The proffered analogy between failure to train cases and inadequate screening cases is not persuasive. In leaving open in Canton the possibility that a plaintiff might succeed in carrying a failure to train claim without showing a pattern of constitutional violations, we simply hypothesized that, in a narrow range of circumstances, a violation of federal rights may be a highly predictable consequence of a failure to equip law enforcement officers with specific tools to handle recurring situations. The likelihood that the situation will recur and the predictability that an officer lacking specific tools to handle that situation will violate citizens' rights could justify a finding that policymakers’ decision not to train the officer reflected “deliberate indifference” to the obvious consequence of the policymakers' choice – namely, a violation of a specific constitutional or statutory right. The high degree of predictability may also support an inference of causation – that the municipality's indifference led directly to the very consequence that was so predictable.

Where a plaintiff presents a § 1983 claim premised upon the inadequacy of an official's review of a prospective applicant's record, however, there is a particular danger that a municipality will be held liable for an injury not directly caused by a deliberate action attributable to the municipality itself. Every injury suffered at the hands of a municipal employee can be traced to a hiring decision in a "but for" sense: But for the municipality's decision to hire the employee, the plaintiff would not have suffered the injury. To prevent municipal liability for a hiring decision from collapsing into respondeat superior liability, a court must carefully test the link between the policymaker's inadequate decision and the particular injury alleged.
Id. at 409-10. Thus, in the inadequate screening context,
[a] plaintiff must demonstrate that a municipal decision reflects deliberate indifference to the risk that a violation of a particular constitutional or statutory right will follow the decision. Only where adequate scrutiny of an applicant's background would lead a reasonable policymaker to conclude that the plainly obvious consequence of the decision to hire the applicant would be the deprivation of a third party's federally protected right can the official's failure to adequately scrutinize the applicant's background constitute “deliberate indifference.” Id. at 411; see id. at 412 (“[A] finding of culpability simply cannot depend on the mere probability that any officer inadequately screened will inflict any constitutional injury. Rather, it must depend on a finding that this officer was highly likely to inflict the particular injury suffered by the plaintiff.”); id. (question is “whether Burns’ background made his use of excessive force in making an arrest a plainly obvious consequence of the hiring decision”).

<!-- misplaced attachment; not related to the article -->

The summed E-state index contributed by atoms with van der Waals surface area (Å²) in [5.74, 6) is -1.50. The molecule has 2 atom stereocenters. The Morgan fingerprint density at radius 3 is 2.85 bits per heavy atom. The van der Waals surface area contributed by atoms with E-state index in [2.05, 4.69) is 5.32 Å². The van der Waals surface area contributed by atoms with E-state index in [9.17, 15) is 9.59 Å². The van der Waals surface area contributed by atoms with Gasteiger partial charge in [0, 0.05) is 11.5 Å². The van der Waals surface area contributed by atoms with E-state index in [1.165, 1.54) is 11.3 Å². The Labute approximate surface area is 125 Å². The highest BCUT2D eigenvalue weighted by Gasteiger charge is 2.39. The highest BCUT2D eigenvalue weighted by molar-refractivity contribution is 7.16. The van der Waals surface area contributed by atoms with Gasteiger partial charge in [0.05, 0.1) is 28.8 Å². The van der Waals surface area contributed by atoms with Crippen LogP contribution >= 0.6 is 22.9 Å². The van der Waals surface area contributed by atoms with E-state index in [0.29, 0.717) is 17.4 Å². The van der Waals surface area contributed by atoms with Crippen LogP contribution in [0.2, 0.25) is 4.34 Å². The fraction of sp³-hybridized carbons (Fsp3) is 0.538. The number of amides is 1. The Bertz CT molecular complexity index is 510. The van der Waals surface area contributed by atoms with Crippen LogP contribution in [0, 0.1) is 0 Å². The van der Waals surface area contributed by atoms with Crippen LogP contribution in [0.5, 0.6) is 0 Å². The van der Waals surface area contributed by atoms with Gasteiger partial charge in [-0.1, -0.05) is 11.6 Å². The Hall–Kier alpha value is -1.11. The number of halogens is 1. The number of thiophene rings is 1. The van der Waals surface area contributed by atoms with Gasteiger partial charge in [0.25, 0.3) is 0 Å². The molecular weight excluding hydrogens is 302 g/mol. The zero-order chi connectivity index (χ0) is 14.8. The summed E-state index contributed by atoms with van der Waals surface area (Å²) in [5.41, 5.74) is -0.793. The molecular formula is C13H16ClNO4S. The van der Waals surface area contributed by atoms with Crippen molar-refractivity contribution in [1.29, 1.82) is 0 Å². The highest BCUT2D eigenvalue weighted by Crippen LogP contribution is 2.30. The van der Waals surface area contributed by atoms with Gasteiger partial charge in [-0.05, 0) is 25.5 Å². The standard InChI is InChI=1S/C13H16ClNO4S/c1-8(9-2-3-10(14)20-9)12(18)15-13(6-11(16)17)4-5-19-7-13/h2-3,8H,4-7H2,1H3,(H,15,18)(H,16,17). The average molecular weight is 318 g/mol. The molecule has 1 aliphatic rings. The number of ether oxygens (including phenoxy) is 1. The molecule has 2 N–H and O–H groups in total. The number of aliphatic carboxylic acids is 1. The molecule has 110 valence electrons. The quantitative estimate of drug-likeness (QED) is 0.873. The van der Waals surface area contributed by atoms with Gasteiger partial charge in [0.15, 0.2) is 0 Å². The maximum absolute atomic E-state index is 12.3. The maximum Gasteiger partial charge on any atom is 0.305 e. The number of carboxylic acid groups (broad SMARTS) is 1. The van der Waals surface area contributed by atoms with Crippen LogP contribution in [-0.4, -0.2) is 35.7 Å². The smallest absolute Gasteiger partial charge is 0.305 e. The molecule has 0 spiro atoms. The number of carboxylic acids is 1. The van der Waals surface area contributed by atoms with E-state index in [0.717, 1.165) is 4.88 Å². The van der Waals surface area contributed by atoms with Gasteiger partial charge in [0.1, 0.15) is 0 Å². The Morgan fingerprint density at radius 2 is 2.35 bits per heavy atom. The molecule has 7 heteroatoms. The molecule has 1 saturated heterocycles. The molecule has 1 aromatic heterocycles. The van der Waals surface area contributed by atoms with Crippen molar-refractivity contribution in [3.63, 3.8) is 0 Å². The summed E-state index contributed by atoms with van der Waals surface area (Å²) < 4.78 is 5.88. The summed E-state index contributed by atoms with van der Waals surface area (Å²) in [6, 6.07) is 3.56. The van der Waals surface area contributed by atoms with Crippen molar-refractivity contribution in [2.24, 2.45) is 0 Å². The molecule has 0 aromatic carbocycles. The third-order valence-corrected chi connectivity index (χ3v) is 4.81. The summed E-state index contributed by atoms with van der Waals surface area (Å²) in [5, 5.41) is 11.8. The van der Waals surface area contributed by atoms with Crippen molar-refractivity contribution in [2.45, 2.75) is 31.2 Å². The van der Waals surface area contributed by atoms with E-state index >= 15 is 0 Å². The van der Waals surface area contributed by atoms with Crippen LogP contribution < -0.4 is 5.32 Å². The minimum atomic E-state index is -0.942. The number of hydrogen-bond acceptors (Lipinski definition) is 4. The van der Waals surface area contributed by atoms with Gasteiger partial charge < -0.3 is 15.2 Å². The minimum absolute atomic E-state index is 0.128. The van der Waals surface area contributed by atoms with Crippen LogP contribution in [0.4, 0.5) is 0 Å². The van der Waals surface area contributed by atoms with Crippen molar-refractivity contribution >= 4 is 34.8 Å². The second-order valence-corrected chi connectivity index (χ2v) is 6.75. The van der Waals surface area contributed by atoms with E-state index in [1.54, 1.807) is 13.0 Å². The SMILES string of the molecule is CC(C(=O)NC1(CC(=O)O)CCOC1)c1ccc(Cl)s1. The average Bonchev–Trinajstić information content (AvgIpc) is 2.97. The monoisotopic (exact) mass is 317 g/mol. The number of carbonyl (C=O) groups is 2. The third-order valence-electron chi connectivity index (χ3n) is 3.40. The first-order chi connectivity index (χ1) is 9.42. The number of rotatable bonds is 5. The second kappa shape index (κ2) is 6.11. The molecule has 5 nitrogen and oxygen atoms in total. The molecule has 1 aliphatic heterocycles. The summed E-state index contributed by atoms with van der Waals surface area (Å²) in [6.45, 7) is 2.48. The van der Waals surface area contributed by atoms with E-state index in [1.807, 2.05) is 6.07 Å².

Instruction 4.6.8 is designed for use in cases where the plaintiff alleges that the municipality failed adequately to check the prospective employee’s background. In some cases, the asserted basis for liability may be, instead, that the municipality checked the prospective employee’s background, learned of information indicating the risk that the person would commit the relevant constitutional violation, and nonetheless hired the person. In such cases, Instruction 4.6.8 can be modified as needed to reflect the fact that ignoring known information also can form the basis for an inadequate screening claim.

(Last Updated July 2019)

Footnotes

88 The Court in Brown argued that it was not imposing a heightened test for inadequate screening cases. See Board of County Com'rs of Bryan County, Okl. v. Brown, 520 U.S. 397, 413 n.1 (1997) (“We do not suggest that a plaintiff in an inadequate screening case must show a higher degree of culpability than the ‘deliberate indifference’ required in Canton... ; we need not do so, because, as discussed below, respondent has not made a showing of deliberate indifference here.”). However, as discussed in the text of this Comment, the Court’s holding and reasoning in Brown reflect a stringent application of the deliberate indifference test.